The sort of interventionism espoused by the likes of John Kenneth Galbraith and implemented by the likes of Pierre Trudeau pretty much vanished intellectually by the mid-1990s when Jean Chrétien and Paul Martin balanced the budget to save big government. Everybody who mattered became a neoconservative, a word here meaning one who pursues liberal goals through conservative means. And it seemed to work, from Roger Douglas’s reforms in New Zealand, to Reaganomics that yanked the United States off the rubbish heap of history and dumped the Soviet Union there, to free trade in Canada.

The strange and discouraging thing is that it turned out not to matter. As soon as the wolf was pried off the doorknob, without bothering to revisit the argument, politicians and voters went right back to interventionism. The more important something was, the more determined a majority was to have government do it, in ways that excluded market mechanisms.

Especially in Canadian health care. For the past two decades or more we’ve rushed from the pillar of decentralization to the post of centralization without anybody ever suggesting having money, even government money, go where patients think it should.

As I thought we’d established before there even was an internet, it’s vitally important that profits be allowed to reward success and punish failure because, under that system, when the price of something useful rises, people make more of it, and when the price of something useless falls, they make less. Which is the very definition of efficiency.

It’s not a devil-take-the-hindmost policy. You can subsidize people who can’t afford to pay market prices, in any area from education to housing to medicine. But you should do it in ways that empower low-income purchasers without changing the incentives in the system. We once knew that.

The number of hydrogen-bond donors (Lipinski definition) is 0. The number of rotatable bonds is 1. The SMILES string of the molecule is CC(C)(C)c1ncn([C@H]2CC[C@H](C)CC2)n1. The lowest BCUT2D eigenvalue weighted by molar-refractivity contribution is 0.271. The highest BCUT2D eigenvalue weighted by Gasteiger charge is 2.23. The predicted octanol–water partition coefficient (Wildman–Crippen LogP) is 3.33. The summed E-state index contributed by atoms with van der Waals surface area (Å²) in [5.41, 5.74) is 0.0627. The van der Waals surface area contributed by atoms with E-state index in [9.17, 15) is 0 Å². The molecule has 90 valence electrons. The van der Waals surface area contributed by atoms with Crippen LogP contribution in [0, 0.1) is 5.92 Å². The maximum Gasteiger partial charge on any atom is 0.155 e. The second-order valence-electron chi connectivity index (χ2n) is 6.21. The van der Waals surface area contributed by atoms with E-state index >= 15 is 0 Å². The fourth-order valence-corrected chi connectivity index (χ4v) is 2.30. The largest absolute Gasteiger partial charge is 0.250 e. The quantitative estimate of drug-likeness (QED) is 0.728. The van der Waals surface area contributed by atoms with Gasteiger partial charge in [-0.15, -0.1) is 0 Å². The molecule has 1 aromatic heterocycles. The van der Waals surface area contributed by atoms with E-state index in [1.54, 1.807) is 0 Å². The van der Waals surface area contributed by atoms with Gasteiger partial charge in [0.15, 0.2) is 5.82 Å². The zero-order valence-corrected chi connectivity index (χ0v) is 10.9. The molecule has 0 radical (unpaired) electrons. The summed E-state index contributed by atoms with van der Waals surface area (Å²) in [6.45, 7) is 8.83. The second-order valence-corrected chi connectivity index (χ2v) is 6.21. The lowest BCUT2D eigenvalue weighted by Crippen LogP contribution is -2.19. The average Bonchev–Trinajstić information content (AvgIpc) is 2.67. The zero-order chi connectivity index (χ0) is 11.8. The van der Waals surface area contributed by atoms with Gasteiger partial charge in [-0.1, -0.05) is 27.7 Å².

Some people still do. Even the Swedes let private hospitals compete for public money. Not us. Instead we cling to a system in which money goes where politicians and bureaucrats think it should. Which means to put out public relations fires, through rhetoric if possible and treatment if necessary.

As a result, if you’re really sick or badly hurt in Canada, you get fast high-quality care. Otherwise there’s an ugly headline. But if you’re sort of sick, or have a chronic condition, you’re out of luck especially when it comes to getting access at all. We’ve had notoriously long waiting lists for decades despite political blather about cutting them. But it’s a boring story. As is the fact that our hospitals are infamously overcrowded.

Half the problem in Canada is that patients are basically a source of costs, not revenue. The other half is that hospitals and doctors get paid fees set by the government for procedures, rather than making more money for doing what patients want the way patients want.

It’s a dang silly way to run anything, as we’ve known since at least the collapse of the Soviet Union. We know exactly what happens if you make cars, shoes, or operations that way. But we do it in the public sector anyway, from medicine to education. And now we’re staring down the barrel of an epidemic going, oh that’s weird, our hospitals are clogged.

The epidemic might not materialize, of course. This time. But it’s certain that one will sooner or later. And equally certain that a health system based on bad economics will provide bad care. But relax. If the world ends, we’ll monitor the situation.

John Robson is a documentary filmmaker, National Post columnist, contributing editor to the Dorchester Review, commentator-at-large with News Talk Radio 580 CFRA in Ottawa, and executive director of the Climate Discussion Nexus. His most recent documentary is “The Environment: A True Story.”

Views expressed in this article are the opinions of the author and do not necessarily reflect the views of The Epoch Times.